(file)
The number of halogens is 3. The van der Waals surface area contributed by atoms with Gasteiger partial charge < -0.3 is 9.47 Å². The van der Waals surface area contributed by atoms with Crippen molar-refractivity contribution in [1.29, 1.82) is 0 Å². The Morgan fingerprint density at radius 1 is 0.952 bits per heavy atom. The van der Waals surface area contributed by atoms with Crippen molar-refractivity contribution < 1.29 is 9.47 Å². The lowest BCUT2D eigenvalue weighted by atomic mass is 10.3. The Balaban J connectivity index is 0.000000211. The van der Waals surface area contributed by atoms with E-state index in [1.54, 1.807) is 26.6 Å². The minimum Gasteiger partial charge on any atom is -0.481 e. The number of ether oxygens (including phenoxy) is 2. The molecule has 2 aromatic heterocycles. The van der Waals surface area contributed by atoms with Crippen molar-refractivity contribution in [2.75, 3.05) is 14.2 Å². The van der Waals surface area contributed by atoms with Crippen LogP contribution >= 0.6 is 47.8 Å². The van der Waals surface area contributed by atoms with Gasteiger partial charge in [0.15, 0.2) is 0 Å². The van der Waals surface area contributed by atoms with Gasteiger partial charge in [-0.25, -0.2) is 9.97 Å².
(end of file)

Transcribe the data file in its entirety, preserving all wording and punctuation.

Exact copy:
The number of halogens is 3. The van der Waals surface area contributed by atoms with Gasteiger partial charge < -0.3 is 9.47 Å². The van der Waals surface area contributed by atoms with Crippen molar-refractivity contribution in [1.29, 1.82) is 0 Å². The Morgan fingerprint density at radius 1 is 0.952 bits per heavy atom. The van der Waals surface area contributed by atoms with Crippen molar-refractivity contribution < 1.29 is 9.47 Å². The lowest BCUT2D eigenvalue weighted by atomic mass is 10.3. The Balaban J connectivity index is 0.000000211. The van der Waals surface area contributed by atoms with E-state index in [1.54, 1.807) is 26.6 Å². The minimum Gasteiger partial charge on any atom is -0.481 e. The number of ether oxygens (including phenoxy) is 2. The molecule has 2 aromatic heterocycles. The van der Waals surface area contributed by atoms with Crippen molar-refractivity contribution in [2.75, 3.05) is 14.2 Å². The van der Waals surface area contributed by atoms with Crippen LogP contribution >= 0.6 is 47.8 Å². The van der Waals surface area contributed by atoms with Gasteiger partial charge in [0.15, 0.2) is 0 Å². The van der Waals surface area contributed by atoms with Gasteiger partial charge in [-0.25, -0.2) is 9.97 Å².